Writing Your Dissertation: How To Stay Motivated | Dr. Sue Reeves

By Dr. Sue Reeves, Principal Lecturer in our School of Life and Health Sciences

It’s that time of year again, so here are a few tips that I thought might be useful for students who are currently completing their dissertations.

1. Ask yourself, when did you last see your dissertation supervisor?

The first and probably most important question that needs to be asked, is “When did you last see your dissertation supervisor?” If it’s been a few weeks (or longer) then before you go any further why not send them a quick email and see if you can arrange a face to face or zoom tutorial? Your supervisor is there to guide you and make sure you are on the right track, so check in with them regularly.

2. Get something written down

Often the hardest thing is getting started and looking at an empty screen can be quite off-putting. So write something, write anything! You can go back to it, add content, edit or even delete it later, but just getting something on the screen will feel like progress. Listing key words or paragraph headings can also help you remember what you need to include and then you can start to expand on each point. If you cannot think of anything else to write, then write your acknowledgements page. Thanking all the people who have helped you along the way can be quite motivating.

3. Set small targets

Set yourself targets. Not complete a chapter, but smaller more achievable targets. For example, in the methods chapter “I will write the section on participant recruitment” or “the paragraph that describes the statistical analysis”. Ticking off your aims as you complete them will also give you a sense of achievement.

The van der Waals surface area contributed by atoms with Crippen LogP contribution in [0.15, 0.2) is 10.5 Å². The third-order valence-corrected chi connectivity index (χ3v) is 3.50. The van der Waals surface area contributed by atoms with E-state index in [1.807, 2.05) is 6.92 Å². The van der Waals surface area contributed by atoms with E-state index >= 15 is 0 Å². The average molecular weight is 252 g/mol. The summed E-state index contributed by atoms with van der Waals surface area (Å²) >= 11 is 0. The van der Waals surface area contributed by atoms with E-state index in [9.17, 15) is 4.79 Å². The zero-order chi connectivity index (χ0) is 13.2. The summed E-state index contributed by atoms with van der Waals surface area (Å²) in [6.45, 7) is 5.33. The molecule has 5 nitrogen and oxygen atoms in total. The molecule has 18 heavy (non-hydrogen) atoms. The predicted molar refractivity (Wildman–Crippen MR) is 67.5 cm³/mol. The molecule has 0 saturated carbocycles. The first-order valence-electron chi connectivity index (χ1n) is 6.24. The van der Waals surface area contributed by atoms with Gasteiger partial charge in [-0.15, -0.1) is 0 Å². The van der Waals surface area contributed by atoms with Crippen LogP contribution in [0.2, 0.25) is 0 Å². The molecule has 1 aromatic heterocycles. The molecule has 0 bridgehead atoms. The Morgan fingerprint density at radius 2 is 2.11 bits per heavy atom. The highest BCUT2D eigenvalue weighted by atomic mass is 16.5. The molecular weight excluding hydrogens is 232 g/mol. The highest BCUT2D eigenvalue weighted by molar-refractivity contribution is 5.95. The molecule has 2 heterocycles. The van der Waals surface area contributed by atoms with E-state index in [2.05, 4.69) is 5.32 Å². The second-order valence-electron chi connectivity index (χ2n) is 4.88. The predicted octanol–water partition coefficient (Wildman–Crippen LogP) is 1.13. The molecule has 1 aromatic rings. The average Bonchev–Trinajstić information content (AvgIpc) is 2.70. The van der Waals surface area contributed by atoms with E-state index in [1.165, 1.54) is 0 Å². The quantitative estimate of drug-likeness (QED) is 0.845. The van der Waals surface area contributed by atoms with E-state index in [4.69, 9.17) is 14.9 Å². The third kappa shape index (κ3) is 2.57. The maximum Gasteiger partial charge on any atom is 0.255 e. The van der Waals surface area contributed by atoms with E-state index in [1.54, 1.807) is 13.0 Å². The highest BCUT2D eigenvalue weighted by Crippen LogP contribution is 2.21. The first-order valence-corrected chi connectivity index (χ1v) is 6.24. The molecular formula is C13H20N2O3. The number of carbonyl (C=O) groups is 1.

4. Don’t leave the difficult bits to the last minute

Leave plenty of time to ask the people who can help you. If you are struggling to find journal articles you could ask one of the librarians, or if you are worried about your data analysis your supervisor or one of our academic achievement advisors would be more than happy to help.

A reference manager package can be really useful for inserting citations and compiling the list at the end. If you are going to do your reference list by hand then make sure you keep it up to date as you go along. Another short cut you may not be aware of, is the compiling of the contents list. You don’t need to write this by hand, Word can insert a table of contents for you, simply click on the ? in the top of your computer screen for instructions.

5. Look after yourself

Take care of yourself, eat well and stay hydrated. Ensure you take regular breaks such as going for a walk in the fresh air and meeting with friends.

6. Schedule in time every day to get a little more done

Try to put aside 15 minutes each day to work on your dissertation. Commit to it by putting it in your calendar. Sometimes you will be able to do much more than that, but actually sitting down to work for 15 mins and doing a little bit each day is a good place to start.

Writing your dissertation can feel overwhelming, but it’s also an exciting opportunity for you to lead your own research, create knowledge, and explore a topic you’re passionate about. Once you get to the end, you’ll be really proud of yourself and what you’ve achieved.

If you’re looking for some support in completing your dissertation, remember you can:

– Speak to your dissertation supervisor, or Academic Guidance Tutor

– Visit the Support tab on the Student Portal to access a range of support services, including study support via our Academic Achievement Team and Studiosity, and wellbeing support.

“Little by little, a little becomes a lot” (Anon.)


The Study Skills Handbook for Nutritionists and Dietitians by Sue Reeves and Yvonne Jeanes, is out on the 18 April 2022

The University of Roehampton changes lives by helping our students to develop the confidence, knowledge and values they need for a successful and fulfilling life. We produce world-class research that helps us understand the world and change it for the better.

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